Antinomianism

Faced with the culture kiboko, one can respond via culture and circumvent claims that progressive critiques are foreign impositions. I return to this basic insight every time I write on tradition within contemporary Africa.

The strategy does not always work. At times, one must position oneself elsewhere to understand the here. But not always.

Here are a series of steps in and out of the culture circle.

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Antinomian: adj. Opposed to the obligatoriness of the moral law (OED)

Antinomianism: Avowed rejection of the moral law (OED)

I first came across the word Antinomian in Susan Howe’s poetry. Howe described women who embraced ecstasy and professed direct revelation from God, challenging the moral strictures of American Puritans.

Antinomian allowed me to think about gender and spirituality.

It provided a name for my nagging sense of how one might negotiate with inherited traditions by tracing the unmarked narrative thread. Robert Frost may have his roads. I am interested in narrative threads, those dangling strings that lead circuitously into uncharted waters. One mixes metaphors when undertaking such perilous tasks.

One does not seek gold in hidden places. Rather, one seeks refuge.

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Gikuyu myths speak of the nine full clans, kenda mũiyũru, to trace the lineage from Gikuyu and Mumbi. These clans, myth says, came from the first 9 daughters of the tribe. Myth tells us there were ten daughters.

We do not say ten daughters as, according to tradition, we do not count. Counting suggests that one is dissatisfied with God’s largesse. One insults blessings when one counts.

Another explanation is that numbers cannot substitute for names. We may speak of the nine full clans, but we provide the names of ten daughters: Wangari, Wangeci, Wangui, Wambura, Wanjeeri, Wairimu, Wanjiru, Wanjiku, Wambui, Wamuyu.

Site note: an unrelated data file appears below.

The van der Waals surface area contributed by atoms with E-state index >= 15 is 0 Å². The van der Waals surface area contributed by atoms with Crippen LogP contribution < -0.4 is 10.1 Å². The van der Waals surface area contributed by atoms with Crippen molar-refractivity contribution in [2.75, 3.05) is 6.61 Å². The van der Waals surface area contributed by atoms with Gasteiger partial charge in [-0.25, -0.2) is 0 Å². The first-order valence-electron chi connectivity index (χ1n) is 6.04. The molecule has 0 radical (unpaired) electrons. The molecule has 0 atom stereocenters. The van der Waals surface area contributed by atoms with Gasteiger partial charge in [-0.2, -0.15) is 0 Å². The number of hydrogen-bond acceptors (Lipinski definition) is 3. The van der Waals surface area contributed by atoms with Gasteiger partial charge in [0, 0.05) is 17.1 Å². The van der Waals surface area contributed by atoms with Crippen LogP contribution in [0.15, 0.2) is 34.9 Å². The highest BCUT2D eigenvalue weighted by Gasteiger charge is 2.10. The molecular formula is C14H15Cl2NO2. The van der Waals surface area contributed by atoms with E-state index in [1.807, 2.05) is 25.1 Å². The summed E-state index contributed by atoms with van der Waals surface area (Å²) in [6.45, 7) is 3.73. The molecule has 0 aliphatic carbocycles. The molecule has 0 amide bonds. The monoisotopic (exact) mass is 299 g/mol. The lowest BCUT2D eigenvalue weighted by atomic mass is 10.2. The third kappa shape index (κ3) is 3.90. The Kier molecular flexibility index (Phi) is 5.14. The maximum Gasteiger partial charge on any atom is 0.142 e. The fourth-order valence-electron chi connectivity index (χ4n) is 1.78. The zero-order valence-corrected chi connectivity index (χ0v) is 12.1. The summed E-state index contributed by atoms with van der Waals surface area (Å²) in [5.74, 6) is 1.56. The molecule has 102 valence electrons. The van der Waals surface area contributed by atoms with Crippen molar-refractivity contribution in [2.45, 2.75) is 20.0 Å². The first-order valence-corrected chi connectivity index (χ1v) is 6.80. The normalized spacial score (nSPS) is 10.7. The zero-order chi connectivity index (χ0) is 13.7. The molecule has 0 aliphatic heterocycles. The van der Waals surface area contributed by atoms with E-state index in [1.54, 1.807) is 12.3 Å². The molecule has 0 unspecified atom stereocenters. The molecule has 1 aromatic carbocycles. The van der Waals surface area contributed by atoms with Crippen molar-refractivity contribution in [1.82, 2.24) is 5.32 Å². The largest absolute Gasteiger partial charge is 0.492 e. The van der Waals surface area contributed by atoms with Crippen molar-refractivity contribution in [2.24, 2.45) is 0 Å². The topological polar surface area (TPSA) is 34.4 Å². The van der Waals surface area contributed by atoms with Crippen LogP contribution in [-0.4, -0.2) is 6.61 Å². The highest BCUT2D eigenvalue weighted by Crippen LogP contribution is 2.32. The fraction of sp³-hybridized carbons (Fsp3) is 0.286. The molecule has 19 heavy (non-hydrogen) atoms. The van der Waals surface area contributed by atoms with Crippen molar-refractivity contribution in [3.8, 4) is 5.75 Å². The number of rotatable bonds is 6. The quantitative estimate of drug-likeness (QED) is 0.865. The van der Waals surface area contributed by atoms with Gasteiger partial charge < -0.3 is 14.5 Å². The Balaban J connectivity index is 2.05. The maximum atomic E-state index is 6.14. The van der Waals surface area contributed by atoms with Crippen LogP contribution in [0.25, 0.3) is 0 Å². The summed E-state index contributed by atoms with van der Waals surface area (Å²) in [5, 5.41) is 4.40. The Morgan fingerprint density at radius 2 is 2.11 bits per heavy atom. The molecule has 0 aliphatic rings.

Ten names.

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Wamuyu stands out.

According to myth, Gikuyu and Mumbi could not find men to marry their daughers. They asked God to provide men, and he provided 9 men.

Wamuyu conceived outside of this sanctioned pairing. We do not know the circumstances. Did she share one of her sister’s husbands? Was her child the product of incest? Did she consort with enemies? Was her lover a foreigner?

Nine full clans: women with sanctioned male partners.

One other clan: mysteries abound.

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One need not be counted to have a name. I struggle to make sense of this insight.

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Wamuyu represents the proper name of an improper relationship to ethnic identity.

She points to a different way of conceiving ethnicity: one can be improperly ethnic, but still have a name within the annals of myth, or proper history.

It is not surprising that she does not live within the pages of Jomo Kenyatta’s Facing Mount Kenya. In Kenyatta’s telling, this model of sexual impropriety cannot be part of the Gikuyu nation he creates. His vision and version of history must discipline gender transgression to secure nationalist goals.

Wamuyu: a model of gendered transgression.

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I have been asked to speculate on Gikuyu identity. In the first version of this writing, I conveyed my ambivalence through a series of densely elliptical formulations. I concluded that piece,

An acquaintance accuses me of a certain literary terrorism: densely elliptical work. I often imagine that were I to elaborate, I would never stop writing and my shriveled corpse would curl up like a comma.

It was a non-ending. Perhaps to signify my intention to continue writing.

Even this version is but one of many parts in a larger conversation.

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Wamuyu represents a position within the culture circle. One that must be named but not necessarily counted. To count Wamuyu would be to invoke destruction. But she must be named as part of the Gikuyu. One cannot discount her.

Here, I raise a question of value that I cannot elaborate. I can only name its necessity.

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In naming Wamuyu, I pull her out of myth and into history, out of Kenyatta’s invisibility and into my necessity.

As I told one of my students: one must go broad and look sideways.

This work continues.